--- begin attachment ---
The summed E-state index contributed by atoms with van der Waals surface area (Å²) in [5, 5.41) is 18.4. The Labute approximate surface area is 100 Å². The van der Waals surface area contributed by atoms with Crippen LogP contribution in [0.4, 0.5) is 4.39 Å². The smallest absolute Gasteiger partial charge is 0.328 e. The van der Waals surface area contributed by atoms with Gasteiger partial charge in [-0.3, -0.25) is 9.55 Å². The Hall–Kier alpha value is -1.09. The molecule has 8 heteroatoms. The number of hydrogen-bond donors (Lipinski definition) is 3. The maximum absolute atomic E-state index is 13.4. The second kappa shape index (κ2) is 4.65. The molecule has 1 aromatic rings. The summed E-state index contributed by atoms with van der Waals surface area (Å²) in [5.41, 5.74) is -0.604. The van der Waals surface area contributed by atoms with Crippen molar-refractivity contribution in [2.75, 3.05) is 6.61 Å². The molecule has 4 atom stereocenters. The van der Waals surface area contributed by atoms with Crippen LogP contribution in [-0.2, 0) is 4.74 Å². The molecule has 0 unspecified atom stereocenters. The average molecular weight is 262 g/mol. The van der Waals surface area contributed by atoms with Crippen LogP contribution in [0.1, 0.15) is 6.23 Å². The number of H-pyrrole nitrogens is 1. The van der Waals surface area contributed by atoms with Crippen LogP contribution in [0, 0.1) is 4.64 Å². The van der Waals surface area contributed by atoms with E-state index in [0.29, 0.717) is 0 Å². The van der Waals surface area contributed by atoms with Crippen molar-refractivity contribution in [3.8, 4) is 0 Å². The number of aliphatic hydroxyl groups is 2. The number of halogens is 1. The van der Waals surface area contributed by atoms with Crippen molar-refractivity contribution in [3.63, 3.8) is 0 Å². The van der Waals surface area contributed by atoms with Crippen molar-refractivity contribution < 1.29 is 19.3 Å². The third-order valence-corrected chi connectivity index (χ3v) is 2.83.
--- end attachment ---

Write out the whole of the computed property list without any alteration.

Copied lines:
The summed E-state index contributed by atoms with van der Waals surface area (Å²) in [5, 5.41) is 18.4. The Labute approximate surface area is 100 Å². The van der Waals surface area contributed by atoms with Crippen LogP contribution in [0.4, 0.5) is 4.39 Å². The smallest absolute Gasteiger partial charge is 0.328 e. The van der Waals surface area contributed by atoms with Gasteiger partial charge in [-0.3, -0.25) is 9.55 Å². The Hall–Kier alpha value is -1.09. The molecule has 8 heteroatoms. The number of hydrogen-bond donors (Lipinski definition) is 3. The maximum absolute atomic E-state index is 13.4. The second kappa shape index (κ2) is 4.65. The molecule has 1 aromatic rings. The summed E-state index contributed by atoms with van der Waals surface area (Å²) in [5.41, 5.74) is -0.604. The van der Waals surface area contributed by atoms with Crippen molar-refractivity contribution in [2.75, 3.05) is 6.61 Å². The molecule has 4 atom stereocenters. The van der Waals surface area contributed by atoms with Crippen LogP contribution in [-0.2, 0) is 4.74 Å². The molecule has 0 unspecified atom stereocenters. The average molecular weight is 262 g/mol. The van der Waals surface area contributed by atoms with Crippen LogP contribution in [0.1, 0.15) is 6.23 Å². The number of H-pyrrole nitrogens is 1. The van der Waals surface area contributed by atoms with Crippen LogP contribution in [0, 0.1) is 4.64 Å². The van der Waals surface area contributed by atoms with E-state index in [0.29, 0.717) is 0 Å². The van der Waals surface area contributed by atoms with Crippen molar-refractivity contribution in [3.8, 4) is 0 Å². The number of aliphatic hydroxyl groups is 2. The number of halogens is 1. The van der Waals surface area contributed by atoms with Crippen molar-refractivity contribution in [3.63, 3.8) is 0 Å². The van der Waals surface area contributed by atoms with Crippen molar-refractivity contribution < 1.29 is 19.3 Å². The third-order valence-corrected chi connectivity index (χ3v) is 2.83.